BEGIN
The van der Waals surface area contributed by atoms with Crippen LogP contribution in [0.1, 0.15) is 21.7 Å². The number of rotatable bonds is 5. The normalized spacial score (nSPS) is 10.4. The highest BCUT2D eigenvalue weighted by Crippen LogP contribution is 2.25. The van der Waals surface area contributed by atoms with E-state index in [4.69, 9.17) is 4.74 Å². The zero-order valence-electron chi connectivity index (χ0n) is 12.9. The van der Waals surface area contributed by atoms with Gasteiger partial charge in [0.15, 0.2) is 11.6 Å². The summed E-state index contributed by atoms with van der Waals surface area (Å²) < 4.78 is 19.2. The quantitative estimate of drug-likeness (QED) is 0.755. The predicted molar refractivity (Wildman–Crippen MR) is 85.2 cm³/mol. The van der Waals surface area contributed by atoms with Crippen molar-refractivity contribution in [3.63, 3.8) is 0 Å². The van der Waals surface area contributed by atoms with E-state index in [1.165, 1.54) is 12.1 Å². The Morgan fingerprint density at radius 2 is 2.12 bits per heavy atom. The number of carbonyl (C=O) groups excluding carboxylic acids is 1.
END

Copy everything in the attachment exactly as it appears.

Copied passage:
The van der Waals surface area contributed by atoms with Crippen LogP contribution in [0.1, 0.15) is 21.7 Å². The number of rotatable bonds is 5. The normalized spacial score (nSPS) is 10.4. The highest BCUT2D eigenvalue weighted by Crippen LogP contribution is 2.25. The van der Waals surface area contributed by atoms with E-state index in [4.69, 9.17) is 4.74 Å². The zero-order valence-electron chi connectivity index (χ0n) is 12.9. The van der Waals surface area contributed by atoms with Gasteiger partial charge in [0.15, 0.2) is 11.6 Å². The summed E-state index contributed by atoms with van der Waals surface area (Å²) < 4.78 is 19.2. The quantitative estimate of drug-likeness (QED) is 0.755. The predicted molar refractivity (Wildman–Crippen MR) is 85.2 cm³/mol. The van der Waals surface area contributed by atoms with Crippen molar-refractivity contribution in [3.63, 3.8) is 0 Å². The van der Waals surface area contributed by atoms with E-state index in [1.165, 1.54) is 12.1 Å². The Morgan fingerprint density at radius 2 is 2.12 bits per heavy atom. The number of carbonyl (C=O) groups excluding carboxylic acids is 1.